There are 168 hours in a week, and the vast majority of people spend roughly only five of those hours doing a workout inside of the CrossFit/powerlifting/cycle studio/big box gym. That leaves us with 163 hours per week no spent working out. Take away 8 hours per day of sleep (56 hours/week), and that means that you still have 107 hours per week (!) that make up how your weight loss, fat loss, or muscle gain goals will turn out. No matter how hard your workouts are, those 107 hours are still much harder to get right.
When you’re inside of the box, you’re going to work hard. 90% of the work is just showing up. Once you’re here, you’ll get into the workout with your friends, and it all gets pretty easy from there on out. I’ve yet to see even one person take a workout easy. You just won’t do it when you see how hard everyone else in the class is working. But what happens when you walk outside of these doors? What happens when you go home?
Here is the thing…if you walk into your house and immediately hit the freezer for the ice cream as a “reward” for going to workout, you may as well have not come to the gym to begin with. Sorry. I know that isn’t exactly the best sales stance for the box, but it’s the truth. I said this yesterday when talking to one of our clients, “I only see you for four hours per week. Can we really expect those four hours to make up for the other 100 you aren’t in here being held accountable?” This is why the CrossFit pyramid starts with nutrition. It is the foundation.
Now that we have firmly established that your five hours in the gym pale in comparison to the other 100 you’re spending doing other things, let’s talk about how we make those 100 work as a step toward our goals, rather than away.
1. Get enough sleep: Notice how I gave 8 hours per night, seven days per week up there? Yeah, you’re probably thinking, “Who actually has TIME for that?!?” I get it. I don’t always get my 8 hours. But I also never get less than seven. I’ve found that as long as I am getting over 7 1/2 hours per night, I’m in a good place. I feel good when I wake up, and I don’t need a nap. You need to find a time that works for you, as well. This article from Healthline explains why you need 7 to 8 hours per night, and outside of their highlights on the importance of sleep for health sleep also assists your workouts. When you sleep, you excrete growth hormone, which helps you build muscle. More muscle equals greater metabolism, equals less fat. All good things.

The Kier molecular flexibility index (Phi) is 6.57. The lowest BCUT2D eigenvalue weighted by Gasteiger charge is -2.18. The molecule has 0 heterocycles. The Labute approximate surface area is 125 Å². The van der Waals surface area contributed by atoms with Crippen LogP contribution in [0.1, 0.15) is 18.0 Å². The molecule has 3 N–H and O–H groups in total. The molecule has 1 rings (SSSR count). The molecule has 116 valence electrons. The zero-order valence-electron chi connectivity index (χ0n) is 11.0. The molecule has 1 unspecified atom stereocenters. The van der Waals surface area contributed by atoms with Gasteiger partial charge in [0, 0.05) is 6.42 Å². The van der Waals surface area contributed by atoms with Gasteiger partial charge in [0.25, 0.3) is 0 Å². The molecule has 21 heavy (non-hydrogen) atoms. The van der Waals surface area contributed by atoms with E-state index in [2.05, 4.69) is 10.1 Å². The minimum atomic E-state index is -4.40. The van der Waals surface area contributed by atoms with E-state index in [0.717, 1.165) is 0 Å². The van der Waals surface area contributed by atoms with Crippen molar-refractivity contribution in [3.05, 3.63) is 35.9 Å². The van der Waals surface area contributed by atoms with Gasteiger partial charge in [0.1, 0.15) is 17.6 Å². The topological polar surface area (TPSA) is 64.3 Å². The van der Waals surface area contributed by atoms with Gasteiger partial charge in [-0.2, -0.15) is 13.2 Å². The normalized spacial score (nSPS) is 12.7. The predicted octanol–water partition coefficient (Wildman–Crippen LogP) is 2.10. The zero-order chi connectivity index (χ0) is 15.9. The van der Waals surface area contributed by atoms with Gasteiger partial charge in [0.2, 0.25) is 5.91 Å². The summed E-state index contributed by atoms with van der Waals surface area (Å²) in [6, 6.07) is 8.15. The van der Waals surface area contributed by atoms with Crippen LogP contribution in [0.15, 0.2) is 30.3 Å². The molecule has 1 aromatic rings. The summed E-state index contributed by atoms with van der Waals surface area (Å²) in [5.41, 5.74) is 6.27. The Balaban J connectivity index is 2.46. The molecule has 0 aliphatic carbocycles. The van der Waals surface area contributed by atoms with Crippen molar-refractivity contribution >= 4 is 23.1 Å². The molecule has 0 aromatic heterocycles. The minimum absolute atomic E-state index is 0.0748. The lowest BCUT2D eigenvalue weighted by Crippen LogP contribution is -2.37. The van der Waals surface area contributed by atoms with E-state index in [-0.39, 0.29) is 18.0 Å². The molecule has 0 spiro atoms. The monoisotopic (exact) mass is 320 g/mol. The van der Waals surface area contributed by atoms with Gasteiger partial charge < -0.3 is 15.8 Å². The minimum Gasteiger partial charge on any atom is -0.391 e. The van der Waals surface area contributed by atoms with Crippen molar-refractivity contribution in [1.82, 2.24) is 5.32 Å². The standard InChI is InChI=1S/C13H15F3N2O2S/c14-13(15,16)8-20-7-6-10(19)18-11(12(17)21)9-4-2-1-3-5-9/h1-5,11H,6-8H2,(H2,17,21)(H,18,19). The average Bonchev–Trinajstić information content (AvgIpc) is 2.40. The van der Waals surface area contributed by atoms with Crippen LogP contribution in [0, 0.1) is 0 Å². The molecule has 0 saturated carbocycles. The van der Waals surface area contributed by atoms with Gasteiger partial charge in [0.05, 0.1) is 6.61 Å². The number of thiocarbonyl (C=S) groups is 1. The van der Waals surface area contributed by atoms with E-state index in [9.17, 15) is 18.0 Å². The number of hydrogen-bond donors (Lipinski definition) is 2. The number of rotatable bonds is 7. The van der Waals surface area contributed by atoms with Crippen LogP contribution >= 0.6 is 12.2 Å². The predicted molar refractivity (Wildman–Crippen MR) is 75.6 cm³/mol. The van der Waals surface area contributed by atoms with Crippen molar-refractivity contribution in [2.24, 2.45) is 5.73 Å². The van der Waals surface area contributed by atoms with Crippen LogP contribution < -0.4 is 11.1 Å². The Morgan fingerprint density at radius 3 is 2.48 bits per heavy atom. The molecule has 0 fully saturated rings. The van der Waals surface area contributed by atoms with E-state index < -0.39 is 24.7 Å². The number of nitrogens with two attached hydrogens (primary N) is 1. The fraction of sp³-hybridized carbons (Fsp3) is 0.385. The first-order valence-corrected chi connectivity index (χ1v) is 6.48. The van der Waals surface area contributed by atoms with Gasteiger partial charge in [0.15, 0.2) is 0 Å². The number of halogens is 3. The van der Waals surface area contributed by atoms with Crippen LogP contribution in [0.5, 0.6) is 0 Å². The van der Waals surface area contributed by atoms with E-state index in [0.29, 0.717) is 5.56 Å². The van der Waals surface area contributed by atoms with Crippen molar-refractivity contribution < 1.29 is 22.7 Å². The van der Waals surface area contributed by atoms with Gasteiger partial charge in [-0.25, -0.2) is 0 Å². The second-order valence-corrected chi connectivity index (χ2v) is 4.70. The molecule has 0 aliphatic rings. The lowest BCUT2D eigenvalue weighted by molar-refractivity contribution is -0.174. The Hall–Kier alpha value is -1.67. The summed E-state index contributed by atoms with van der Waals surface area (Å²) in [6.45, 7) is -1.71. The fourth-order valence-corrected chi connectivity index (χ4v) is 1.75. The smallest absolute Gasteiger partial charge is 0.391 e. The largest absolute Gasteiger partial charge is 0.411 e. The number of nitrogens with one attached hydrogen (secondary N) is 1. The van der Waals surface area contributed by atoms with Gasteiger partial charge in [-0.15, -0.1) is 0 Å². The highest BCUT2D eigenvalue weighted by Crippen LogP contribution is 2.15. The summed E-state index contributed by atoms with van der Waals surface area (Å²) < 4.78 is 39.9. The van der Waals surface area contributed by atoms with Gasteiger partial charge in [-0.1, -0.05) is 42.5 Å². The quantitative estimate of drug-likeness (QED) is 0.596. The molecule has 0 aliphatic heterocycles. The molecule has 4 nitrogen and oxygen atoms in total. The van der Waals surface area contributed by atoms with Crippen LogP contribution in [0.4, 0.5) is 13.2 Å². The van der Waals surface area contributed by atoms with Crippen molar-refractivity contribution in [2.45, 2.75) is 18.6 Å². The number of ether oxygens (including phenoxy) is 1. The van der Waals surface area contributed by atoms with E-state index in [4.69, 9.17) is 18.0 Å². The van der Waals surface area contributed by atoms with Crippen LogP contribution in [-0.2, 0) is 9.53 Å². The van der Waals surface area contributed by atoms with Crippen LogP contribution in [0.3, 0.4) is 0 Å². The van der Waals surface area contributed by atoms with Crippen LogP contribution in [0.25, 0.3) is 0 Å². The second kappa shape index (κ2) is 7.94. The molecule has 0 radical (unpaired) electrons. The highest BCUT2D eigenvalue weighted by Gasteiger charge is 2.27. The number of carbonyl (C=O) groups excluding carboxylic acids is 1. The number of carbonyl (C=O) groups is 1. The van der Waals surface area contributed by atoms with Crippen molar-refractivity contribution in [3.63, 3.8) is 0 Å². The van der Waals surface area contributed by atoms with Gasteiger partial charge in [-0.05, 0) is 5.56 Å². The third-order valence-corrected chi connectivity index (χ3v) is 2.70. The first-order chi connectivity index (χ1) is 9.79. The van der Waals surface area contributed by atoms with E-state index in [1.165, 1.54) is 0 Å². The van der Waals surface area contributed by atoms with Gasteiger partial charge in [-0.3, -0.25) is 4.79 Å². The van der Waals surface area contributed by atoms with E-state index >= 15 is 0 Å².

2. Spend one afternoon/evening meal prepping: If there is one main obstacle we all face each and every day in our quest to improve our fitness, it is that annoying thing on the front of our face. It likes things like sugar, and it is constantly telling us to put more food into our bodies. Stop. Resist. And make it easier on yourself by preparing a bunch of healthy food before you’re craving something that may taste good for 10 seconds, but that won’t make you feel good nor help you to be healthy after you’re finished. Check out this post from CrossFit Invictus (awesome place) about meal prepping. It is quick and to the point. Basic moral of the story: prepping a bunch of healthy food that you can turn to on a moment’s notice keeps you out of the drive through and away from yet another late night burger and fries.
3. Let supplementation be your friend: Meal prepping is awesome and keeps your meals healthy, but what about those horrible snack habits we all have? Mine used to be going for one spoonful of peanut butter…and finishing the jar. Peanut butter may be full of healthy fats and proteins, but 1,000 calories is 1,000 calories and that is no bueno. This is the space that supplementation shows its true colors. In the past month whenever I get hungry outside of my usual meal time, before eating anything else, I have a protein shake. It fills me up, keeps my blood sugar levels steady, and helps build muscle all at once. I am a big fan of both SFH and Driven Nutrition. I’d be happy to explain the difference between the two companies, and why I like them both over everything else I’ve tried. Just comment below and I’ll get back to you!
So that’s it. Don’t let the 100 hours outside of the box negate the 5 you put in with us every week. We work hard inside these four walls, but the real work comes outside of them.